The concept of a deep mining attack against the Messines Ridge was first proposed in early 1915 by Major Norton Griffiths.  The first of the tunnels was initiated in July 1915.  In January 1916 General Sir Herbert Plumer (Daddy Plumer) approved an all-out effort.  At peak 9 Tunnelling Companies were employed on the preparations, including all three Canadian Companies.  Many of the mines were in position by mid-1916 and had to be preserved and defended for a year or more.

25 mines totalling 1,149,450 lb (522,500 kg) were laid.   One was lost to German counter mining, one abandoned due to tunnel collapse, and four at the southern end of the Ridge (Birdcage Sector) not employed for tactical reasons.  19 totalling 937,450 lb (426,110 kg) were fired.  The largest single charge was the St Eloi mine at 96,500 lb (43,600 kg). One of the four Birdcage mines exploded in a thunderstorm in July 1955.  Five fully charged mines containing 166,000 lb (75,500 kg) remain today.

After the carnage of the exploding mines, the 23rd, 47th, 41st, 19th, 16th (Irish), 36th (Ulster), 25th, New Zealand and 3rd Australian Divisions [19] attacked over the devastated landscape.  The 23rd Division was at the northern flank opposite Zwarteleen, Hill 60 and advanced towards Mount Sorrel.  A German force at Zwarteleen held out until the evening, causing many casualties by machine gun fire. [20]

The 8th Bn., Y. & L.R. War Diary reported as follows:

7th June 1917:  We shared in the great victory by the 2nd Army.  Zero hour 3.10am.  The 9th Y & L took their objectives in fine style and at 6.50am we left their new line to attack the final objective (Zillebeke map – Image Crescent I.36 b.0.3 to I.30.d.5.1 approx.) This we took with a strong-point about 50 yards in advance of the right flank, also the Knoll, an eminence in No Man’s Land in front of our centre.  Our officer casualties were Capt. Andrews (killed), 2/Lt. Hart (believed killed) 2/Lt. Lucas (believed killed) and 2/Lts. Aston, Imison, Vansenden, Lt. Popplewell, Capt. Bell & 2/Lt. Billington wounded.  Estimated O.R. casualties 300.  No counter attacks after the position had once been consolidated.”

Later research records that 1 officer and 73 other ranks were killed in action or died of wounds between 7 and 10 June 1917.  Lance Corporal W.L. Lindsay was 1 of 51 other ranks killed in action on the opening day of the Battle of Messines, 7 June 1917.

Awards and Medals

Lance Corporal William L. Lindsay was awarded the Victory and British War medals.[21]



William L. Lindsay’s wife Mabel received his effects and pension.[22] She later remarried and was known as Mabel Kendall, living at Bailey Street, West Hartlepool.[23]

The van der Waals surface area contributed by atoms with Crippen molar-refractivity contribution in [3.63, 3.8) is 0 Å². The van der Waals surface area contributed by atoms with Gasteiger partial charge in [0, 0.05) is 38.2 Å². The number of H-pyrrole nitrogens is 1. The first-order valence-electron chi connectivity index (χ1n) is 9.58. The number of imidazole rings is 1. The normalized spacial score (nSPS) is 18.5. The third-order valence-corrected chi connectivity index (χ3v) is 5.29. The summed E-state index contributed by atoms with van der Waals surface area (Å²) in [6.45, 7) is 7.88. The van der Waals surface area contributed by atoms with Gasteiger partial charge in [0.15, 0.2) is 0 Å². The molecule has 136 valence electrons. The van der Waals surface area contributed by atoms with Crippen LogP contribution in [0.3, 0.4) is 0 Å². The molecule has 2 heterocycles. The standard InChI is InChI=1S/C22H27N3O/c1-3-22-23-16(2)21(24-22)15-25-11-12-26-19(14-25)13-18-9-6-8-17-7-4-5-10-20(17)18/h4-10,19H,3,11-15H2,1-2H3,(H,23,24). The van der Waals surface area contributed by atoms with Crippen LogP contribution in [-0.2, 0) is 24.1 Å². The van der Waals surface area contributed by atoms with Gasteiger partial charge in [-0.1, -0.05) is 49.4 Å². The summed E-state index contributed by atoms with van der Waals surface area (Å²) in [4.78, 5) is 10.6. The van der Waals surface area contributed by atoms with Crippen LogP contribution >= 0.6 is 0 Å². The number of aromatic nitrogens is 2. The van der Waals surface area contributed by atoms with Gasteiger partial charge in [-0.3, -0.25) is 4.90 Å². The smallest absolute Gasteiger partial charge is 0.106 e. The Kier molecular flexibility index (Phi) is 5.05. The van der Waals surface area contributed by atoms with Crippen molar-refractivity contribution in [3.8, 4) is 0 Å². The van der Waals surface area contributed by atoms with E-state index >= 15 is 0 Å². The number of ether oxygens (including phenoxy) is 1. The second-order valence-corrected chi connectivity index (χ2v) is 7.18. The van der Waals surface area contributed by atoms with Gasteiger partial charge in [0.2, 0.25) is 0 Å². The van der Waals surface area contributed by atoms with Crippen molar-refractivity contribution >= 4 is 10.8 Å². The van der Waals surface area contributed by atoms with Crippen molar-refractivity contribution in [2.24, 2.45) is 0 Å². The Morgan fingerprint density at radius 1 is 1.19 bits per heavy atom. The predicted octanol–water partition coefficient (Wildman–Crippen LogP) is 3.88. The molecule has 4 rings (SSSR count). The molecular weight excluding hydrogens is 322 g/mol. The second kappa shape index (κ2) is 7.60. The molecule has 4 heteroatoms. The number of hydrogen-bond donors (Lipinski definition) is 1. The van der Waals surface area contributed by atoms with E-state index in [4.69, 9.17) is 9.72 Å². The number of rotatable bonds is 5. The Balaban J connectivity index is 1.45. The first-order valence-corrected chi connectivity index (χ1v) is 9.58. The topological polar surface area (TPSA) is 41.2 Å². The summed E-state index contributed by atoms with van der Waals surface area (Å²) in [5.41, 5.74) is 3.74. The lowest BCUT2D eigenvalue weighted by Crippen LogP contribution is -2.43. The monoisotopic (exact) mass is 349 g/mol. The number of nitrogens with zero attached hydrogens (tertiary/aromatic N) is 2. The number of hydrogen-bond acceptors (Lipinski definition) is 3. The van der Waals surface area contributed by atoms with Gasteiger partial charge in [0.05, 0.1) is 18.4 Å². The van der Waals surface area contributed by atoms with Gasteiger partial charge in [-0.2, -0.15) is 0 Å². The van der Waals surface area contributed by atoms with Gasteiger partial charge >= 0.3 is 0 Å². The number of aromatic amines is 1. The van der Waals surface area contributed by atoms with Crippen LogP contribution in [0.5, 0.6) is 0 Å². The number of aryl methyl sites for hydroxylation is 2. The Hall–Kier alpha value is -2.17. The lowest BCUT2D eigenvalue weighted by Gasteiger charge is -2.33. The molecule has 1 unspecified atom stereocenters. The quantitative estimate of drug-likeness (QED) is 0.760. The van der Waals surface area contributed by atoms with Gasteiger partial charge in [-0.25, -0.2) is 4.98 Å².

Lance Corporal William L. Lindsay is commemorated at panel 55, Ypres (Menin Gate) Memorial, Belgium.[24]



William L. Lindsay was born, lived and worked in and around Witton Park.  He enlisted in January 1915 into the Yorkshire Regiment but on arriving in France in July 1916 was transferred to the 8th Battalion, The York and Lancaster Regiment.  He saw front line action at the Battle of the Somme from July to October 1916.  A major offensive was planned in Belgium and the 23rd Division was posted there.  The great underground mining operations at Messines were the foundations to this successful attack.  However, Lance Corporal William L. Lindsay was killed in action on the opening day of the offensive, 7 June 1917.  He has no known grave and is commemorated on the Ypres (Menin Gate) Memorial, Belgium.  He was 25 years old and left a widow and 2 children.  


[1] Commonwealth War Graves Commission

[2] England & Wales Birth Index 1837-1915 Vol.10a p.208 Auckland 1893 Q3

[3] Note: The name of his James’ wife, William’s mother has not been traced.

[4] 1901 & 1911 census

[5] 1901 census

[6] 1911 census

[7] England & Wales Marriage Index 1837-1915 Vol.10a p.241 Hartlepool 1915 Q4 and Army Form B.2505 Information supplied by recruit

[8] Army Form W.5080 and Pension Claimant card index

[9] Army Form W.5080

[10] Army Form B.2505

[11] Army Form B.178 Medical History


[13] Military History Sheet

[14] Army Form B.103

[15] Medal Roll card index and Roll of Individuals entitled to Victory and British War medals. Dated 20 May 1920



[18] Army Form B.200 Statement of the Services

[19] “A Military Atlas of the First World War” 197r Arthur Banks p.171


[21] Medal Roll card index

[22] UK Army Register of Soldiers’ Effects 1901-1929 Record No. 627331 and Pension Claimant card index

[23] CWGC

[24] CWGC